March 2019 Case

Fellow: Roberto A. Taguibao, MD
Faculty: Kevin Waters, MD, PhD

Clinical History:

The patient is a previously healthy young child presenting with abdominal pain. One week prior to admission the patient began to experience vague peri-umbilical abdominal pain with associated nausea. The pain increased in intensity and shifted to the right lower quadrant with associated fever and chills. Six hours prior to admission the abdominal pain became severe, worsened with movement and associated with diarrhea. Physical examination showed a non-distended, moderately tender abdomen that was worse in the right lower quadrant. Imaging was suggestive of acute appendicitis. Laparoscopic appendectomy was performed. Gross examination showed a mildly inflamed, non-perforated appendix. Cut sections show the lumen containing fecal material and purulent exudate.

Figure 1

Sections from the appendiceal tip shows mucosal lymphoid hyperplasia and paucity of inflammation of the appendiceal wall. The lumen is filled with fecal material and within the fecal material are symmetrical, ovoid structures.

Figure 2 and 3

High power view of the ovoid structures reveal a cross section of a nematode with a thick eosinophilic outer cuticle from which the lateral ala (←) project, best seen on figure 3. Internal organs are also seen in the internal aspect of the nematode.

Diagnosis:

Enterobius vermicularis infection of the appendix

Discussion:

Enterobius vermicularis, also known as pinworm is a human parasite that causes enterobiasis. It belongs to the phylum Nematoda or roundworms and is the most common parasitic infection in the developed world1.

Life cycle (please refer to the CDC life cycle figure):

Adult worms reside in the right colon (cecum, ascending and appendix). The mature female then migrates to the anal and perianal area to lay her eggs. This is the diagnostic stage where it is visible to the naked eye as a white-yellow worm in the perianal area. The deposited eggs can be seen with the naked eye and can be picked up with a transparent adhesive tape and viewed under a microscope (Scotch tape swab)2. Transmission is either autoinfection, directly from anal and perianal area to the mouth, usually by fingernail contamination or from a contaminated environment3. When ingested, the embryonated eggs (infective stage) hatch in the small intestine and migrate to the large intestine where they mature into adult worms3. The highest incidence of infection is in children in late childhood and early adolescents; most of the patients are asymptomatic4.

The worms are white-yellow, threadlike, and measure between 2-5 mm in greatest diameter5. Microscopically, the worms have a thick eosinophilic outer cuticle where the lateral ala project (figure 3 ←). Internal organs can be visible in the internal aspect of the worm like the intestines, reproductive organs or the eggs. The eggs have a characteristic D-shape in which one side is flat and the other side is curved. The surrounding tissue in most cases have minimal inflammatory response to the worm. The finding of mucosal inflammation has been strongly linked to presence of parasite ova6. Rarely, some form of tissue reaction can occur, with increased eosinophils, granulomatous inflammation and ulceration with a marked inflammatory response in cases where the worm invades the tissue7.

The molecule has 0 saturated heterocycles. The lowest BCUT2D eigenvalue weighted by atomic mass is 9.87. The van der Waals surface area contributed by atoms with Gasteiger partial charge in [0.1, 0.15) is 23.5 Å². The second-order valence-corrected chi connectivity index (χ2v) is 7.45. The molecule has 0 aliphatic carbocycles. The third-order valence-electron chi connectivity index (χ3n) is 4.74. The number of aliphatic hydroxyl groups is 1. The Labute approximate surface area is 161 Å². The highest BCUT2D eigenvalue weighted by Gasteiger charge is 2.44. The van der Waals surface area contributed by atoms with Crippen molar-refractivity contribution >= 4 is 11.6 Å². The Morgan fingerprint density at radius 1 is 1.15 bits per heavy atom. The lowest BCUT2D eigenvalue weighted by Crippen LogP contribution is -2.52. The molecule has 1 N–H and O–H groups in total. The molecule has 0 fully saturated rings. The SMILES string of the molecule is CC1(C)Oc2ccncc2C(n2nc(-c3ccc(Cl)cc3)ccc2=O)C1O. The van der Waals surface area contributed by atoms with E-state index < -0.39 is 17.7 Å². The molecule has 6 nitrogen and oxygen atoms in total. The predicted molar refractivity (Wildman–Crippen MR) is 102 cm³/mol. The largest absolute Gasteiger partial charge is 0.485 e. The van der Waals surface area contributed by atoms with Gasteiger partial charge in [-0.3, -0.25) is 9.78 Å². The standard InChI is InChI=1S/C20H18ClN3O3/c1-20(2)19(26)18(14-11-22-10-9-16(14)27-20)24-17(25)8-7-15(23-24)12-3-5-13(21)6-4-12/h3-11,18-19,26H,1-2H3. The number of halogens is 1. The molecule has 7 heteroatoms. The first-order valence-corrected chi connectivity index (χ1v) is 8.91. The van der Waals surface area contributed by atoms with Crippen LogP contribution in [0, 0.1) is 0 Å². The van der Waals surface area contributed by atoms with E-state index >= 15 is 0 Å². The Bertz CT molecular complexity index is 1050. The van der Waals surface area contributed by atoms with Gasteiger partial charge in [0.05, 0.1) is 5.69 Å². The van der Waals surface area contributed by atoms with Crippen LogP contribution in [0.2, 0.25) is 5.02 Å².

References:

Centers for Disease Control and Prevention, Parasites-Enterobiasis, Pinworm infection frequently asked questions at www.cdc.gov
Gutiérrez, Yezid (2000). Diagnostic pathology of parasitic infections with clinical correlations (PDF) (Second ed.). Oxford University Press. pp. 354–366. ISBN 0-19-512143-0. Retrieved 21 August 2009.
Jorgensen et. al., Manual of Clinical Microbiology 11th Edition, ASM press Canada, 2015
Cerva L, Schrottenbaum M, Kliment V: Intestinal parasites: a study of human appendices. Folia Parasitol. 38:5-9 1991 PMID: 1916531
Odze R, Goldblum J., Surgical Pathology of the GI Tract, Liver, Biliary Tract, and Pancreas 3rd Edition, Saunders Elsevier 2015
Williams DJ, Dixon MF: Sex, Enterobius vermicularis and the appendix. Br J Surg. 75:1225-1226 1988 PMID: 3233475
Sterba J, Vlcek M: Appendiceal enterobiasis: its incidence and relationships to appendicitis. Folia Parasitol. 31:311-318 1984 PMID: 6510834

Have Questions or Need Help?

If you have questions or would like to learn more about the Pathology Residency Program at Cedars-Sinai, please call or send us a message.

Department of Pathology and Laboratory Medicine
8700 Beverly Blvd., Room 8709
Los Angeles, CA 90048-1804

LeeTanya Marion-Murray, Pathology Academic Program Coordinator